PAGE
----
Suzuki also listened to the touring enthusiasts and offered the Busa with a cruise control system. It allows riders to use it from as low as 20 mph and up to 125 mph.
Suzuki preserved the original twin-spar aluminum frame configuration and the aluminum swingarm. However, it modified the extruded aluminum sections to improve overall stiffness and rigidity without compromising handling. The Busa also gets a redesigned subframe with rectangular steel tubing that shaves off 1.5 lbs and supports a larger load-carrying capacity.
Furthermore, there is a set of 43 mm KYB inverted cartridge forks with a revised internal structure. Notably, it has Diamond-Like Carbon (DLC) coated inner forks to reduce friction and improve damping characteristics. The rider can also adjust compression and rebound by turning a few screws on the handlebar. Also, at the back, there is a fully adjustable KYB rear mono-shock. Suzuki also threw a steering damper into the mix to help absorb sudden shocks and undulations and keep the bike stable.
Meanwhile, Suzuki’s Combined Braking System takes care of stopping the beast. It pairs with top-shelf equipment such as the Brembo Stylema ® 4-pot monobloc calipers with twin full floating 320 mm steel discs at the front and a single pot rear brake caliper with a single 260 mm disc at the rear.
The Hayabusa sits on a set of seven-spoke cast aluminum alloy wheels with Bridgestone Battlax Hypersport tires with a 120/70 R17 contact patch at the front & 190/50 R17 at the rear.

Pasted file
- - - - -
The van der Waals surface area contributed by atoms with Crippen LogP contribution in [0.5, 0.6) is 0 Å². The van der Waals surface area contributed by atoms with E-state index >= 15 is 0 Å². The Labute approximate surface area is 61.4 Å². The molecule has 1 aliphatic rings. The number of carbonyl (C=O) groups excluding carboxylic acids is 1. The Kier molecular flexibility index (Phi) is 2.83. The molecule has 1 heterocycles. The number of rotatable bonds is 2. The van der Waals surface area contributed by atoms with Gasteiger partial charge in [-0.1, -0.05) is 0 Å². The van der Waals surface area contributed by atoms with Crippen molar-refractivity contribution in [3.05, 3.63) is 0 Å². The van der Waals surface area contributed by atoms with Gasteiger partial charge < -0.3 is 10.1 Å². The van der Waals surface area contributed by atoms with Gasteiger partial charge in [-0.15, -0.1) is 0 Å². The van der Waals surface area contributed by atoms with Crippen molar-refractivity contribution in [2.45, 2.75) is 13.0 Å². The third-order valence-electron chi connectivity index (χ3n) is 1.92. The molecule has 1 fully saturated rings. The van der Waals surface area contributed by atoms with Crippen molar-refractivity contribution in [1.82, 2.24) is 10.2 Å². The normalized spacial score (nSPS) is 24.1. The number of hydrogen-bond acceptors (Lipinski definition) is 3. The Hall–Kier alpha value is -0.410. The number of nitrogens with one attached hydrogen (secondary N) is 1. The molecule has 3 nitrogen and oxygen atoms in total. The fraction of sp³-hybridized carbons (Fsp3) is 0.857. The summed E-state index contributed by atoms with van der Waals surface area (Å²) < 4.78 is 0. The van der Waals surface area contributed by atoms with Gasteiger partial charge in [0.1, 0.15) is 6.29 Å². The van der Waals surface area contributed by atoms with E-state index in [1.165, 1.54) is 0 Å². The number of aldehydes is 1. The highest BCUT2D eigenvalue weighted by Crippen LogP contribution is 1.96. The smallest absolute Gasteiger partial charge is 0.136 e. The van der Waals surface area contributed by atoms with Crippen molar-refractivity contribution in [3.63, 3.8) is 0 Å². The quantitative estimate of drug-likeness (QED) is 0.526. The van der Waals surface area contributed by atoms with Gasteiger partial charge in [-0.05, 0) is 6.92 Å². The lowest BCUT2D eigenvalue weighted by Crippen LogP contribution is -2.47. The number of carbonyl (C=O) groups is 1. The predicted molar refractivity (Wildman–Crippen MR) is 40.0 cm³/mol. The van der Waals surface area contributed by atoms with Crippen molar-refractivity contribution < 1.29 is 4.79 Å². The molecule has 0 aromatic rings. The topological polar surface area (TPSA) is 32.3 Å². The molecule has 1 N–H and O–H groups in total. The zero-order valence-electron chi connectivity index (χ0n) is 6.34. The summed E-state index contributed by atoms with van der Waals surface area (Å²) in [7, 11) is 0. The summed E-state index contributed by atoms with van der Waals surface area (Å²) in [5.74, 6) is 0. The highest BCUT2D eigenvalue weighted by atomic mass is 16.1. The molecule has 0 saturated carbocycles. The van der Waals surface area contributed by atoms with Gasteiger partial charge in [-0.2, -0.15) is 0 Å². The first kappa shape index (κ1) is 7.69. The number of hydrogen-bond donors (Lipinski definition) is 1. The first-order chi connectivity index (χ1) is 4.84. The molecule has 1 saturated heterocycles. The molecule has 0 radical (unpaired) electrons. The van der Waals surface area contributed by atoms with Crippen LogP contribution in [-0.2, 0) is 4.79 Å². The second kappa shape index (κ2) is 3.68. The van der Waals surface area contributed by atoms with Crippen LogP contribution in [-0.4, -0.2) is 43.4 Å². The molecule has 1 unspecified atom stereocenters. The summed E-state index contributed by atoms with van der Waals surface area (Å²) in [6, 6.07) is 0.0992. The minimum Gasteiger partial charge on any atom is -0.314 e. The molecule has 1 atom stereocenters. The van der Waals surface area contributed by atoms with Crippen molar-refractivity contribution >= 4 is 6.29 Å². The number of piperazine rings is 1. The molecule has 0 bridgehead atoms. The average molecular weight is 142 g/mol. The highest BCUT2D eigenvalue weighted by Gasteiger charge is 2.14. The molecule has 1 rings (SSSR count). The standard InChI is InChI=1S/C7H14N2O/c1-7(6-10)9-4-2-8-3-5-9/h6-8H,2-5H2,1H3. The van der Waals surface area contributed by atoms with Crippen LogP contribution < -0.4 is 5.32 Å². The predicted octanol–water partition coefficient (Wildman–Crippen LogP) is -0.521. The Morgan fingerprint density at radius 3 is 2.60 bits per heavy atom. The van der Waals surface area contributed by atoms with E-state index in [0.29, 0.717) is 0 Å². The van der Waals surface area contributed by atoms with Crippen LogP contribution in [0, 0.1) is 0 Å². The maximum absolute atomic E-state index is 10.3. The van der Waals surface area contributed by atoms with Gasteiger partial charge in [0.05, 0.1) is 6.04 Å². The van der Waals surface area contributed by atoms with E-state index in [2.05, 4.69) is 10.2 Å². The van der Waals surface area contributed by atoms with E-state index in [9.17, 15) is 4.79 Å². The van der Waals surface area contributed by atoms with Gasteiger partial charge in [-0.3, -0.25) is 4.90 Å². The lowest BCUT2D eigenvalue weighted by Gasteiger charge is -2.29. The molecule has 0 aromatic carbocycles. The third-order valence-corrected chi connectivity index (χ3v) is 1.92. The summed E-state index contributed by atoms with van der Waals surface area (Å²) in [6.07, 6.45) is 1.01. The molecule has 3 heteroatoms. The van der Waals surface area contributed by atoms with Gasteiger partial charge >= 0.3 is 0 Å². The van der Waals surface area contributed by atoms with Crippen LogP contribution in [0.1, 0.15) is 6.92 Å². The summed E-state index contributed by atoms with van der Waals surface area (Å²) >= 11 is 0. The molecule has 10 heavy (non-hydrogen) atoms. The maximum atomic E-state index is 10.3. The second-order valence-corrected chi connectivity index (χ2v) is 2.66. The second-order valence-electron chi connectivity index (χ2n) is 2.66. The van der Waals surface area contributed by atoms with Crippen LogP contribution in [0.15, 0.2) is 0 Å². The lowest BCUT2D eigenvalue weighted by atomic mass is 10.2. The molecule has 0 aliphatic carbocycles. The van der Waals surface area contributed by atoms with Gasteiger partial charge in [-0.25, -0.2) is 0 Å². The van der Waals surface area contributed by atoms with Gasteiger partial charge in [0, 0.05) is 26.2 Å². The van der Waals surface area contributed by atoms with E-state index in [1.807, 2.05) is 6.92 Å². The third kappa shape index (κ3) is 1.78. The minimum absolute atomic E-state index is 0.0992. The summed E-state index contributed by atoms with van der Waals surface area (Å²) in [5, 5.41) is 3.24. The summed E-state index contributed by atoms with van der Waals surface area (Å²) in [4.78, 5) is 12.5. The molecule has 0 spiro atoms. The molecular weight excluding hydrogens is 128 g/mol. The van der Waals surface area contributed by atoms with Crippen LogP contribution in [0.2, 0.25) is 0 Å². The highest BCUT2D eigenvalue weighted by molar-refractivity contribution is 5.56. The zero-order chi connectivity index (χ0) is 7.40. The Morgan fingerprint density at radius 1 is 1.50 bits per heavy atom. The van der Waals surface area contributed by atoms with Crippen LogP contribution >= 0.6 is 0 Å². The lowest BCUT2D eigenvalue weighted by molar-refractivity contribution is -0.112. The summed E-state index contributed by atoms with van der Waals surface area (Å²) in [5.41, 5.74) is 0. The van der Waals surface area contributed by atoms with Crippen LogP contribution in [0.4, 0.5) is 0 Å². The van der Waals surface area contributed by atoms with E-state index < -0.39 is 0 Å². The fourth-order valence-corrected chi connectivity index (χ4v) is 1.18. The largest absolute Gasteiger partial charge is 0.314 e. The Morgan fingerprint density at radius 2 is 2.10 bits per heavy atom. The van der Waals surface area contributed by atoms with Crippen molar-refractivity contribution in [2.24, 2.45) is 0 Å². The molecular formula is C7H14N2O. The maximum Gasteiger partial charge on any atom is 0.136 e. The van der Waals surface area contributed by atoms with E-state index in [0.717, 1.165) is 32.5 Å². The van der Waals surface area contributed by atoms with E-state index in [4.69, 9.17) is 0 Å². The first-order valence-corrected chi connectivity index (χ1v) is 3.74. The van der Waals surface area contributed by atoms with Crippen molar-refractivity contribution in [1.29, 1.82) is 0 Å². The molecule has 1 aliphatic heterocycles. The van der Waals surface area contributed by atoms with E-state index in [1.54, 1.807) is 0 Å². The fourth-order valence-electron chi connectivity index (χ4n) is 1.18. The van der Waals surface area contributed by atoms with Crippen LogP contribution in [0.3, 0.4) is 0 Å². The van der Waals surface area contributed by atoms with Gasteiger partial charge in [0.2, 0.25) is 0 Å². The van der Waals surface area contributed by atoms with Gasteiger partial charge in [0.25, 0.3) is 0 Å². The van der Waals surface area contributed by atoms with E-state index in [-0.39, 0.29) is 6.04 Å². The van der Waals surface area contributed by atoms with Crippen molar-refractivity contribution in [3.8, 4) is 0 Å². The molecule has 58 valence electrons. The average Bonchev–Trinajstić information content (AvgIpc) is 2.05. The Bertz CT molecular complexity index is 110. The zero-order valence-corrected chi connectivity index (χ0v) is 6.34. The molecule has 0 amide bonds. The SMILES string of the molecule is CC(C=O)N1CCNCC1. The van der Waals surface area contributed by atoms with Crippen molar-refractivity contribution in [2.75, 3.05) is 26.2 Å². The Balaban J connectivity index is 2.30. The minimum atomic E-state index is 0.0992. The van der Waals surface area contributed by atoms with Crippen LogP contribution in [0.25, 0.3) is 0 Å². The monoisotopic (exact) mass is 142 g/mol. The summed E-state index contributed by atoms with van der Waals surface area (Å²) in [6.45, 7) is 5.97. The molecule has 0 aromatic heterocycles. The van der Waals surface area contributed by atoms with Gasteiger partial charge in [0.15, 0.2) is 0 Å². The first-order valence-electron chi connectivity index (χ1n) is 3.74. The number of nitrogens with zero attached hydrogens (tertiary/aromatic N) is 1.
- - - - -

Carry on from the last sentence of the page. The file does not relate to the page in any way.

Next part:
Suzuki offers a bunch of customization options to owners looking to accessorize their prized possession even further.
In terms of looks and comfort, you get a color matching single-seat cowling, Hayabusa and Suzuki logo decals on wheel rims, Billet finished brake and clutch levers, a special rider’s seat with additional foam and padding for increased comfort, and multi-level heated grips to provide comfort during winter rides. The grips work with the CAN-style wiring harness on the motorcycle.
Touring accessories include fuel filler mount tank bags, front axle sliders, and a stylized aluminum chain adjuster block.
The 2022 Suzuki Hayabusa starts at $18,599 at Suzuki showrooms with an additional $395 charge if you wish to get doorstep delivery.
The Hayabusa will always remain an icon in the motorcycling world, and the latest generation is no exception. Despite the emission norms restricting its performance, the bike is a step above its predecessors in all aspects.
The latest styling with the aggressive lines and contours certainly finds its place in the contemporary while also deriving inspiration from its past iconic aerodynamic design. Besides, the improved low-end and midrange response of the engine makes it more sprightly off the line, yet also versatile and accessible to other riders thanks to the arsenal of electronic aids onboard.
4-Stroke, Liquid-cooled, 4-cylinder, DOHC
|Power||188 hp at 9,700 rpm||Torque||
113 lb-ft at 7,200 rpm
Wet, Multi-plate type, SCAS-equipped
|Fuel Capacity||5.3 gal||Wet Weight||582 lbs|
43 mm KYB Inverted Telescopic, coil spring, oil damped
Link-type, single shock, coil spring, oil damped
Brembo Stylema ® 4-piston monobloc calipers, 320 mm twin discs, ABS-equipped
Nissin, 1-piston, 260 mm single disc, ABS-equipped
120/70ZR17M/C (58W), tubeless, Bridgestone Battlax Hypersport
190/50ZR17M/C (73W), tubeless, Bridgestone Battlax Hypersport